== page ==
So, ask away—your supporters are waiting. Just remember to say thanks.
Otis Fulton, Ph.D., spent most of his career in the education industry, working at the psychometric research and development firm MetaMetrics Inc., Pearson Education and others. Since 2013, he has focused on the nonprofit sector, applying psychology to fundraising and donor behavior at Turnkey. He is the co-author of the 2017 book, ”Dollar Dash: The Behavioral Economics of Peer-to-Peer Fundraising” and is a frequent speaker at national nonprofit conferences. With Katrina VanHuss, he co-authors a blog at NonProfit PRO, “Peeling the Onion,” on the intersection of psychology and philanthropy.
Otis is a much-sought-after copywriter for nonprofit fundraising messages. He has written campaigns for UNICEF, St. Jude’s Children’s Research Hospital, March of Dimes, Susan G. Komen, the USO and dozens of other organizations. He has a Ph.D. in social psychology from Virginia Commonwealth University and a Bachelor of Arts from the University of Virginia, where he also played on UVA’s first ACC champion basketball team.
Katrina VanHuss has helped national nonprofits raise funds and friends since 1989 when she founded Turnkey. Her client’s successes and her dedication to research have made her a sought-after speaker, presenting at national conferences for Blackbaud, Peer to Peer Professional Forum, Nonprofit PRO, The Need Help Foundation and her clients’ national meetings. The firm’s work is underpinned by the study and application of behavioral economics and social psychology. Turnkey provides project engagements, coaching, counsel and staffing to nonprofits seeking to improve revenue or create new revenue. Her work extends into organizational alignment efforts and executive coaching.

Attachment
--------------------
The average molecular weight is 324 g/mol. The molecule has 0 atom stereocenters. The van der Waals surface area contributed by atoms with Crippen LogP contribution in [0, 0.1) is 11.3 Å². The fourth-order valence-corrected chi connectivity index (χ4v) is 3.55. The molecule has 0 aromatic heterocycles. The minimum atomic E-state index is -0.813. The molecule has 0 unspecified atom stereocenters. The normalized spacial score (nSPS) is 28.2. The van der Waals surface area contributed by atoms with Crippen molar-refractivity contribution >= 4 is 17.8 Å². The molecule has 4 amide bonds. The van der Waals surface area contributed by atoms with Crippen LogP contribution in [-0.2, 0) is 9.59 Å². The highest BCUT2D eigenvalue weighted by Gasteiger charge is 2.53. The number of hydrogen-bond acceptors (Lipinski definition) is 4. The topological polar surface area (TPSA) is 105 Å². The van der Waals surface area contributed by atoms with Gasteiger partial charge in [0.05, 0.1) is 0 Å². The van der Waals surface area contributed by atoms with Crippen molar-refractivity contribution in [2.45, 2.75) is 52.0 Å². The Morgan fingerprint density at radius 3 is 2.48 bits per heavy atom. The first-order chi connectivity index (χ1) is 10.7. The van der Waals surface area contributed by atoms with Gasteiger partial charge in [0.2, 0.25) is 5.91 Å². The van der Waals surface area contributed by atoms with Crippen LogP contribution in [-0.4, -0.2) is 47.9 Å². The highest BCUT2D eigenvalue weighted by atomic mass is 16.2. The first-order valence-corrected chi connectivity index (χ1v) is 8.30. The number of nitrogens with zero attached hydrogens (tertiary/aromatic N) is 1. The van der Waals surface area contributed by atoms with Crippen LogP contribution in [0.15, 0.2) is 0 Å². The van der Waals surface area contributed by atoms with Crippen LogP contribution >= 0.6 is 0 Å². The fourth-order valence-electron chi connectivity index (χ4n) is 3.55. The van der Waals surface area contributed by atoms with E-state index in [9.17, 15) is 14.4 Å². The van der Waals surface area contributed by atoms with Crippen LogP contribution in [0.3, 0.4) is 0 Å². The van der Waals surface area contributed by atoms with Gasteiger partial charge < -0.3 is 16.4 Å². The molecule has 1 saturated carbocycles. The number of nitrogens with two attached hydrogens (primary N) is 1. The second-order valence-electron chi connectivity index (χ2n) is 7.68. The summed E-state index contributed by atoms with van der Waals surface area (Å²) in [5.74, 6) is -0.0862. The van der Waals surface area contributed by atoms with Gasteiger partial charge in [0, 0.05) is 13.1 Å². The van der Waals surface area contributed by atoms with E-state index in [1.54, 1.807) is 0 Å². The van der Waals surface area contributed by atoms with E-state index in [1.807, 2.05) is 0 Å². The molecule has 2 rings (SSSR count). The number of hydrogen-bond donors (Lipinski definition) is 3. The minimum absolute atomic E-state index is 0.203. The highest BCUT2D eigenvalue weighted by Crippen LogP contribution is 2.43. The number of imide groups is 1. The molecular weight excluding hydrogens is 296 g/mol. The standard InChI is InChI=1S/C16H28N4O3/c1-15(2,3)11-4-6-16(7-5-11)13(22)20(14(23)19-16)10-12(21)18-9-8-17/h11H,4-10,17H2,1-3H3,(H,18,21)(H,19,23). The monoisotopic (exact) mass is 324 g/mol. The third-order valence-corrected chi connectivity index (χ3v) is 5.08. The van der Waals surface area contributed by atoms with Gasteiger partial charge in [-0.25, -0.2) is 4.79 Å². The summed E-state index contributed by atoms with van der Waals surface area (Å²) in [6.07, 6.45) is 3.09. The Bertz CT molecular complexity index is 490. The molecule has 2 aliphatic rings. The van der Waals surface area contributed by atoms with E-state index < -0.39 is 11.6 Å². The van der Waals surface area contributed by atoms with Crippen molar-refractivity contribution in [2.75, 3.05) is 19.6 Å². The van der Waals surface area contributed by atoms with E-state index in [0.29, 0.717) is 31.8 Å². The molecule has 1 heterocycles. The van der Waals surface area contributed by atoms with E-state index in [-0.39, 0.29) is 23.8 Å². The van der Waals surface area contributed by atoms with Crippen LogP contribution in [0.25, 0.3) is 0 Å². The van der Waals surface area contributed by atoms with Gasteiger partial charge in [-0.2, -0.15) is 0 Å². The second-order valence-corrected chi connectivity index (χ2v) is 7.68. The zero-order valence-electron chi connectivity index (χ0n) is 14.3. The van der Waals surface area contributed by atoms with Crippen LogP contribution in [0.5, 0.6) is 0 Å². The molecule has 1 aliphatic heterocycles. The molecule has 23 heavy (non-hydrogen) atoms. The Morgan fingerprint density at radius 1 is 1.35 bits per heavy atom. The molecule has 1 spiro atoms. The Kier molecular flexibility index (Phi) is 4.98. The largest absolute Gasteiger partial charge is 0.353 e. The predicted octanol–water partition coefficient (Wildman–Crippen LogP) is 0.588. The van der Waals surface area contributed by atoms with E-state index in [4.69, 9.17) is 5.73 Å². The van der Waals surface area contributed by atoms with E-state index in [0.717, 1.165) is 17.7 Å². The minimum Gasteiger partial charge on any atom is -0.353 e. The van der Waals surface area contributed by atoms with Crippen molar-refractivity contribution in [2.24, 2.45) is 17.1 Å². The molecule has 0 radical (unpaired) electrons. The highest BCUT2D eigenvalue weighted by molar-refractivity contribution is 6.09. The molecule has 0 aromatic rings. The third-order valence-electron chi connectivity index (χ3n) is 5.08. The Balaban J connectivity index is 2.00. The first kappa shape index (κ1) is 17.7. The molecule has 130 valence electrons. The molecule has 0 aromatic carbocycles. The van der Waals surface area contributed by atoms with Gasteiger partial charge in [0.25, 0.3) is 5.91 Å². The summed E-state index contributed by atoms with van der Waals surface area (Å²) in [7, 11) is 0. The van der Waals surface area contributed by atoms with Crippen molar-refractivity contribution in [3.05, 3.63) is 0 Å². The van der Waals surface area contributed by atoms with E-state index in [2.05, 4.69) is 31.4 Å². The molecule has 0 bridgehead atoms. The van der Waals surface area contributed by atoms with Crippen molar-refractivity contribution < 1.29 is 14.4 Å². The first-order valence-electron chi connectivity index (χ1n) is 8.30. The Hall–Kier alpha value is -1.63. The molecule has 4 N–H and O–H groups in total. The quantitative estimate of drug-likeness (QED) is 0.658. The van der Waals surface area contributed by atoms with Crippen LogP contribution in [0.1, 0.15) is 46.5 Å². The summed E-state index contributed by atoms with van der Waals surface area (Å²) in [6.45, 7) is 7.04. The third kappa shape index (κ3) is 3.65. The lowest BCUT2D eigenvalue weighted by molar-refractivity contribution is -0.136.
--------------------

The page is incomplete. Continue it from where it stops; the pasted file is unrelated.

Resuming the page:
Katrina also regularly shares her wit and business experiences on her and Otis Fulton's NonProfit PRO blog “Peeling the Onion.” When not writing or researching, Katrina likes to make things — furniture from reclaimed wood, new gardens, food with no recipe. Katrina’s favorite Saturday is spent cleaning out the garage, mowing the grass, making something new, all while listening to loud music by now-deceased black women, throwing in a few sets on the weight bench off and on, then collapsing on the couch with her husband Otis to gang-watch new Netflix series whilst drinking sauvignon blanc.
Katrina grew up on a Virginia beef cattle and tobacco farm with her three brothers. She is accordingly skilled in hand to hand combat and witty repartee — skills gained at the expense of her brothers. Katrina’s claim to fame is having made it to the “American Gladiator” Richmond competition as a finalist in her late 20s, progressing in the competition until a strangely large blonde woman knocked her off a pedestal with an oversized pain-inducing Q-tip. Katrina’s mantra for life is “Be nice. Do good. Embrace embarrassment.” Clearly she’s got No. 3 down.